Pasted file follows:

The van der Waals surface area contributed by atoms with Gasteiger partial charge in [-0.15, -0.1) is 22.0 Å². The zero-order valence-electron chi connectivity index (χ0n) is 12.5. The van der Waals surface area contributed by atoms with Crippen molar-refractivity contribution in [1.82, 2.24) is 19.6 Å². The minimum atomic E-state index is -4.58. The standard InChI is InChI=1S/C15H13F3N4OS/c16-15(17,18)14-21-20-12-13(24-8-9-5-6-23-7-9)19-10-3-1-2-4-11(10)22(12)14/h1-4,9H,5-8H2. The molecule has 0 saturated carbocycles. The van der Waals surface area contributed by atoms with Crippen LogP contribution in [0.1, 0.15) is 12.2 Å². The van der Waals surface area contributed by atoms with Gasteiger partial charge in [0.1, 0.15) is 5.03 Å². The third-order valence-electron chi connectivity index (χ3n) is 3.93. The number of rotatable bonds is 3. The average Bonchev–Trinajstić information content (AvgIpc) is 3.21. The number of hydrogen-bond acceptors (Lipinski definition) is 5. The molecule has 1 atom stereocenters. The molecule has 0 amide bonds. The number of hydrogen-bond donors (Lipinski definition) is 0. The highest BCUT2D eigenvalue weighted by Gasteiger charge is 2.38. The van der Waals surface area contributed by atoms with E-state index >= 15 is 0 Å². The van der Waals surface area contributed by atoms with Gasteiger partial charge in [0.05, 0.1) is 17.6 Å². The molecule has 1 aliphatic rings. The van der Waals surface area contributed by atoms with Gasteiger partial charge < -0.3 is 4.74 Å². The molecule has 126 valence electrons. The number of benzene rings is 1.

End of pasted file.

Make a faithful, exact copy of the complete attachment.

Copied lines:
The van der Waals surface area contributed by atoms with Gasteiger partial charge in [-0.15, -0.1) is 22.0 Å². The zero-order valence-electron chi connectivity index (χ0n) is 12.5. The van der Waals surface area contributed by atoms with Crippen molar-refractivity contribution in [1.82, 2.24) is 19.6 Å². The minimum atomic E-state index is -4.58. The standard InChI is InChI=1S/C15H13F3N4OS/c16-15(17,18)14-21-20-12-13(24-8-9-5-6-23-7-9)19-10-3-1-2-4-11(10)22(12)14/h1-4,9H,5-8H2. The molecule has 0 saturated carbocycles. The van der Waals surface area contributed by atoms with Crippen LogP contribution in [0.1, 0.15) is 12.2 Å². The van der Waals surface area contributed by atoms with Gasteiger partial charge in [0.1, 0.15) is 5.03 Å². The third-order valence-electron chi connectivity index (χ3n) is 3.93. The number of rotatable bonds is 3. The average Bonchev–Trinajstić information content (AvgIpc) is 3.21. The number of hydrogen-bond acceptors (Lipinski definition) is 5. The molecule has 1 atom stereocenters. The molecule has 0 amide bonds. The number of hydrogen-bond donors (Lipinski definition) is 0. The highest BCUT2D eigenvalue weighted by Gasteiger charge is 2.38. The van der Waals surface area contributed by atoms with E-state index >= 15 is 0 Å². The van der Waals surface area contributed by atoms with Gasteiger partial charge in [0.05, 0.1) is 17.6 Å². The molecule has 1 aliphatic rings. The van der Waals surface area contributed by atoms with Gasteiger partial charge < -0.3 is 4.74 Å². The molecule has 126 valence electrons. The number of benzene rings is 1.